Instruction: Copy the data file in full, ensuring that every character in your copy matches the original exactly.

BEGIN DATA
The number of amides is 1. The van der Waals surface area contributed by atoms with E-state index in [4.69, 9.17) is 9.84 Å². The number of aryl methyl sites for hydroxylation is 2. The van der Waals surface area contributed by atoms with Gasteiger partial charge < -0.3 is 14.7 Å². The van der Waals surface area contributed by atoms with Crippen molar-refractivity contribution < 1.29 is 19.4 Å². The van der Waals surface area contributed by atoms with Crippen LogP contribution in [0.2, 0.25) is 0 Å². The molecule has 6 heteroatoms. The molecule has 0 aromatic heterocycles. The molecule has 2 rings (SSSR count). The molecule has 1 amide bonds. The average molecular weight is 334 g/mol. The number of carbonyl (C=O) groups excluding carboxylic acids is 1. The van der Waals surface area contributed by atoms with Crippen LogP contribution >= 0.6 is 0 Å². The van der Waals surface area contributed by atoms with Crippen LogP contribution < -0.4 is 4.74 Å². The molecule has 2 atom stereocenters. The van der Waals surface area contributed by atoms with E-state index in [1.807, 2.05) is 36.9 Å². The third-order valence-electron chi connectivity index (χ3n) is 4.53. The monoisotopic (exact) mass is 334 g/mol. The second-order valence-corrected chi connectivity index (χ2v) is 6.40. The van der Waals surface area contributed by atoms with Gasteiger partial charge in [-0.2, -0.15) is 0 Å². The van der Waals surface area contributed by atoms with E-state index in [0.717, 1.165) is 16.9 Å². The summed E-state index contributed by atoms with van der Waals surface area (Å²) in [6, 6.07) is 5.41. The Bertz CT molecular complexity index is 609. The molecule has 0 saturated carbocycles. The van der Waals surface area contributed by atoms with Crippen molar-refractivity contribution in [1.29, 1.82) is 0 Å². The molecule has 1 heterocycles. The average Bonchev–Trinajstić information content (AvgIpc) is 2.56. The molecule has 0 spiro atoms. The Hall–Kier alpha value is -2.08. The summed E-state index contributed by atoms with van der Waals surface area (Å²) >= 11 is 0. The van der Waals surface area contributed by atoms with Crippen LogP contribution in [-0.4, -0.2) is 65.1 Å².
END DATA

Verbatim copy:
The number of amides is 1. The van der Waals surface area contributed by atoms with E-state index in [4.69, 9.17) is 9.84 Å². The number of aryl methyl sites for hydroxylation is 2. The van der Waals surface area contributed by atoms with Gasteiger partial charge < -0.3 is 14.7 Å². The van der Waals surface area contributed by atoms with Crippen molar-refractivity contribution < 1.29 is 19.4 Å². The van der Waals surface area contributed by atoms with Crippen LogP contribution in [0.2, 0.25) is 0 Å². The molecule has 6 heteroatoms. The molecule has 0 aromatic heterocycles. The molecule has 2 rings (SSSR count). The molecule has 1 amide bonds. The average molecular weight is 334 g/mol. The number of carbonyl (C=O) groups excluding carboxylic acids is 1. The van der Waals surface area contributed by atoms with Crippen LogP contribution >= 0.6 is 0 Å². The van der Waals surface area contributed by atoms with Crippen LogP contribution < -0.4 is 4.74 Å². The molecule has 2 atom stereocenters. The van der Waals surface area contributed by atoms with E-state index in [1.807, 2.05) is 36.9 Å². The third-order valence-electron chi connectivity index (χ3n) is 4.53. The monoisotopic (exact) mass is 334 g/mol. The second-order valence-corrected chi connectivity index (χ2v) is 6.40. The van der Waals surface area contributed by atoms with Gasteiger partial charge in [-0.2, -0.15) is 0 Å². The van der Waals surface area contributed by atoms with E-state index in [0.717, 1.165) is 16.9 Å². The summed E-state index contributed by atoms with van der Waals surface area (Å²) in [6, 6.07) is 5.41. The Bertz CT molecular complexity index is 609. The molecule has 0 saturated carbocycles. The van der Waals surface area contributed by atoms with Crippen molar-refractivity contribution in [1.29, 1.82) is 0 Å². The molecule has 1 heterocycles. The average Bonchev–Trinajstić information content (AvgIpc) is 2.56. The molecule has 0 spiro atoms. The Hall–Kier alpha value is -2.08. The summed E-state index contributed by atoms with van der Waals surface area (Å²) >= 11 is 0. The van der Waals surface area contributed by atoms with Crippen LogP contribution in [-0.4, -0.2) is 65.1 Å².